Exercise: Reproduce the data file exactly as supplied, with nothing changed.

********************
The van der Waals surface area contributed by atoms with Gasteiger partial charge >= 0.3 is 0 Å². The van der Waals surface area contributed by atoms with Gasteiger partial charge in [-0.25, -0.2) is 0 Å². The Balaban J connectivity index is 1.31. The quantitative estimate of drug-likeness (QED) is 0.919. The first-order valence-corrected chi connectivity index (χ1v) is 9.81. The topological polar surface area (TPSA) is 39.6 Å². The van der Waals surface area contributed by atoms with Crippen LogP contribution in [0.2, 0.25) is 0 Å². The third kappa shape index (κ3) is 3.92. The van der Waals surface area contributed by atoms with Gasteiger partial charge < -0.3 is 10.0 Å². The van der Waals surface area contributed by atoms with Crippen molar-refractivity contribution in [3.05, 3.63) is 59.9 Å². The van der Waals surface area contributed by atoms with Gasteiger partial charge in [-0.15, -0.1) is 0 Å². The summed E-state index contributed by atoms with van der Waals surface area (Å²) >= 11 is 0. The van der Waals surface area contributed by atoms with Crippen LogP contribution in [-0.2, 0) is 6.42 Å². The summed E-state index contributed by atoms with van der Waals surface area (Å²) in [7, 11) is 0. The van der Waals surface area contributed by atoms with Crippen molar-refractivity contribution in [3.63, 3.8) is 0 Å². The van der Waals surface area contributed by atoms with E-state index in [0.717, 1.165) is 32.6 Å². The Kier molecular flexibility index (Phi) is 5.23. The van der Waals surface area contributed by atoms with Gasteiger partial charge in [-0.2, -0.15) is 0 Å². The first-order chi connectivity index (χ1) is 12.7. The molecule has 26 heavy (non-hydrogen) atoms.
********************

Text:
The van der Waals surface area contributed by atoms with Gasteiger partial charge >= 0.3 is 0 Å². The van der Waals surface area contributed by atoms with Gasteiger partial charge in [-0.25, -0.2) is 0 Å². The Balaban J connectivity index is 1.31. The quantitative estimate of drug-likeness (QED) is 0.919. The first-order valence-corrected chi connectivity index (χ1v) is 9.81. The topological polar surface area (TPSA) is 39.6 Å². The van der Waals surface area contributed by atoms with Crippen LogP contribution in [0.2, 0.25) is 0 Å². The third kappa shape index (κ3) is 3.92. The van der Waals surface area contributed by atoms with Gasteiger partial charge < -0.3 is 10.0 Å². The van der Waals surface area contributed by atoms with Crippen molar-refractivity contribution in [3.05, 3.63) is 59.9 Å². The van der Waals surface area contributed by atoms with Gasteiger partial charge in [-0.15, -0.1) is 0 Å². The summed E-state index contributed by atoms with van der Waals surface area (Å²) >= 11 is 0. The van der Waals surface area contributed by atoms with Crippen LogP contribution in [-0.2, 0) is 6.42 Å². The summed E-state index contributed by atoms with van der Waals surface area (Å²) in [7, 11) is 0. The van der Waals surface area contributed by atoms with Crippen molar-refractivity contribution in [3.63, 3.8) is 0 Å². The van der Waals surface area contributed by atoms with E-state index in [0.717, 1.165) is 32.6 Å². The Kier molecular flexibility index (Phi) is 5.23. The van der Waals surface area contributed by atoms with Gasteiger partial charge in [-0.2, -0.15) is 0 Å². The first-order chi connectivity index (χ1) is 12.7. The molecule has 26 heavy (non-hydrogen) atoms.